PHARMACEUTICAL opioids are commonly used for pain in Australia, with an estimated 3.1 million people dispensed at least one opioid per year between 2016 and 2017. Recent increases in pharmaceutical opioid use in high income countries have contributed to fatal overdoses. Although illicit opioids are the leading cause of opioid-related deaths in North America, prescription opioids still cause most deaths in Australia.

Opioid agonist treatment (OAT, often called opioid substitution treatment) has increasingly been used to treat pharmaceutical opioid dependence in Australia. These treatments, including methadone and buprenorphine, are commonly prescribed by GPs in primary care. Numerous randomised controlled trials have demonstrated the health benefits of OAT, such as reductions in substance use, overdose mortality and infectious disease transmission, and increased social benefits such as reduction in crime, and health benefits such as an increase in quality-adjusted life years.

Why did we do the review?

Most of the research that positions OAT as the most effective treatment for opioid dependence has come from studies that included people who were dependent on heroin. For this reason, we did a systematic review to see what research was available on OAT specifically for the treatment of people experiencing pharmaceutical opioid dependence. We identified studies comparing full and partial opioid agonist maintenance treatments (defined as at least 30 days), as well as those comparing opioid agonist maintenance treatment with placebo, detoxification, opioid antagonists (such as naltrexone) or other psychological interventions. This year we updated the review, finding two additional randomised trials to include.

What did we examine?

We focused on outcomes of opioid use and treatment retention (ie, how many people stayed in treatment till the end of the trial). We considered outcomes such as pain, quality of life and employment; however, few studies examined most of these secondary outcomes. The review outcomes were patient-focused, and trials generally did not report on prescriber factors.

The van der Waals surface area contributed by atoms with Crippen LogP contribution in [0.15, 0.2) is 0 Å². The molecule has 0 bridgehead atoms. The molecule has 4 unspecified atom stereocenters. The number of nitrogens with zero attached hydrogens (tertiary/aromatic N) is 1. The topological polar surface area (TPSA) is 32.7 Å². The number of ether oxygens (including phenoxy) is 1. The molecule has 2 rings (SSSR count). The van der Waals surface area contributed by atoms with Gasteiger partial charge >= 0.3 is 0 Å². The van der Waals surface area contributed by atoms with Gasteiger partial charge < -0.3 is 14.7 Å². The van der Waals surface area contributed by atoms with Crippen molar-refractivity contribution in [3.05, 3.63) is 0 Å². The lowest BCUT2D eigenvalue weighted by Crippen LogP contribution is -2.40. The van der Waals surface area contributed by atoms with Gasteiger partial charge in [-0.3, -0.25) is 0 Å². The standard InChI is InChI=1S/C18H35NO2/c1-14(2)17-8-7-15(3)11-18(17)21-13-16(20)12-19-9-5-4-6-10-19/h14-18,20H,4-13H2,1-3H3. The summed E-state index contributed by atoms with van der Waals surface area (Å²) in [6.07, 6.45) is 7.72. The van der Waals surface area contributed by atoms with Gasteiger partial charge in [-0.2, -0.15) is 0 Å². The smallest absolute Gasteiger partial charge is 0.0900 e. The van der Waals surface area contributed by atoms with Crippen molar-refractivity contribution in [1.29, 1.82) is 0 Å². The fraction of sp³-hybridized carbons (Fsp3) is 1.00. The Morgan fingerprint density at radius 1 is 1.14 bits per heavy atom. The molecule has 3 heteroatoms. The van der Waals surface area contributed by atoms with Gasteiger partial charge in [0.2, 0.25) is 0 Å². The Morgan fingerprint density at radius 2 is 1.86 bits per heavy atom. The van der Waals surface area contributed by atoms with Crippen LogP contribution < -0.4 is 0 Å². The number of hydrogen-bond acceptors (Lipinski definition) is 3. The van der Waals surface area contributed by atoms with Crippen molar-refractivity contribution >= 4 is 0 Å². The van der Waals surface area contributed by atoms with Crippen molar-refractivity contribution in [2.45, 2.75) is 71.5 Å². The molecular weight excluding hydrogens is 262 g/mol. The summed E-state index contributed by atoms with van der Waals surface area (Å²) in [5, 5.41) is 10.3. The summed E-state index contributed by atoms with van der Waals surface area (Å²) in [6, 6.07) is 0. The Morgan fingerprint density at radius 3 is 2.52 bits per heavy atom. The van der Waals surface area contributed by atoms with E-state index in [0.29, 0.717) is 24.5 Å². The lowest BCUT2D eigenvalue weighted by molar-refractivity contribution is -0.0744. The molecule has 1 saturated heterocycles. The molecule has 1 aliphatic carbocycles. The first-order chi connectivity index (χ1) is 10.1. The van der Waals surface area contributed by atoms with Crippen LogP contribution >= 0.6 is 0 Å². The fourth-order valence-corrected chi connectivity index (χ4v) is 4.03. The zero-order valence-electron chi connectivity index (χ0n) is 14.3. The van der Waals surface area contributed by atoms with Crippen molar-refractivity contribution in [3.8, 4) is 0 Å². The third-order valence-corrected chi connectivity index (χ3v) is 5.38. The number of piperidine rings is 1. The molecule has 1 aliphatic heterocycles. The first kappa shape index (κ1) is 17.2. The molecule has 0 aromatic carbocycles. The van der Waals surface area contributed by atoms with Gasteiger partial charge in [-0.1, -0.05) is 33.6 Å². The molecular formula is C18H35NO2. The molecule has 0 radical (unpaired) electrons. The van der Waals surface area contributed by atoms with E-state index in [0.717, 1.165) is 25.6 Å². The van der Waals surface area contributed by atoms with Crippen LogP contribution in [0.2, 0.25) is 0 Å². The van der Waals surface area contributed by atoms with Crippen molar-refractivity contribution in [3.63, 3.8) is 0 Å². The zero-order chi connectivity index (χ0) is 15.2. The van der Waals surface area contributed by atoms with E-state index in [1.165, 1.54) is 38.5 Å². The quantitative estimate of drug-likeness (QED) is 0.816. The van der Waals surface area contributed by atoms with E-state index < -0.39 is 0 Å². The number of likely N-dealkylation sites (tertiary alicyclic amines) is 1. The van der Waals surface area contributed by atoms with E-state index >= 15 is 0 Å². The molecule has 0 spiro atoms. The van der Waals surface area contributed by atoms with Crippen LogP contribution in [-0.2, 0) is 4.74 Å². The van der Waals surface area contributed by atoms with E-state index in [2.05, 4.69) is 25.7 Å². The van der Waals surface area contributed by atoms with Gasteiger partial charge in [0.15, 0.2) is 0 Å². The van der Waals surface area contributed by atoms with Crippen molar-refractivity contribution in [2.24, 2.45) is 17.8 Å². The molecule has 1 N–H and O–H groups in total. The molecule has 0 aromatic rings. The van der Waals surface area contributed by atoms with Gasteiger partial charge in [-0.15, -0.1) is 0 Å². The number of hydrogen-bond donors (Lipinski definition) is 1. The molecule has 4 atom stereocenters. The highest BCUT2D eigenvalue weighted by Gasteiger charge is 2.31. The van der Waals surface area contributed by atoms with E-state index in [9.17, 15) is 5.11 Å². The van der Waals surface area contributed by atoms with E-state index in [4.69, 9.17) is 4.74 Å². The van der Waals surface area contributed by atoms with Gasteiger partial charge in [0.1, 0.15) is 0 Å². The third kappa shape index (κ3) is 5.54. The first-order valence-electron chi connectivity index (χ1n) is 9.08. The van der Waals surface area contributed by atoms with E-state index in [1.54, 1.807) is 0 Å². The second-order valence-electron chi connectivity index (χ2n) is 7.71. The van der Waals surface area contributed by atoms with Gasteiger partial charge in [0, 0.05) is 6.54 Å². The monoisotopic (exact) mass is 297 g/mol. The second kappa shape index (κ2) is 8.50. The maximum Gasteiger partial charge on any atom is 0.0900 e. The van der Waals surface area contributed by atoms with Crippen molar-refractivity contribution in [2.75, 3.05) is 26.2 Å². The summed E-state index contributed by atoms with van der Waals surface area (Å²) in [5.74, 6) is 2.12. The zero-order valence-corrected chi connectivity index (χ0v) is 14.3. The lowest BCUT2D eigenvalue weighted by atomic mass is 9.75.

What did we find?

  • Eight randomised trials, with 709 participants.
  • Overall very low to moderate quality evidence.
  • Four studies comparing methadone and buprenorphine.
  • Four studies comparing maintenance buprenorphine with a comparison group that was not opioid maintenance treatment (eg, detoxification or naltrexone).
  • Many of these trials recruited people who used heroin and people who used pharmaceutical opioids, so we re-analysed trial data looking only at people who used pharmaceutical opioids.

When comparing methadone with buprenorphine maintenance, it seemed that methadone may keep more people in treatment for longer than buprenorphine, although we found most of the variability in the results was due to one study from Iran with people who injected buprenorphine. When that study was removed in a sensitivity analysis, there was no difference in treatment retention between buprenorphine and methadone.

We also found that people on methadone self-reported less opioid use than people taking buprenorphine, although when an objective measure of drug use (urine testing) was examined, there was no difference between methadone and buprenorphine.

When comparing buprenorphine maintenance with other non-opioid treatments (eg, detoxification, naltrexone, or psychological treatments), buprenorphine kept more people in treatment, and led to lower rates of opioid use.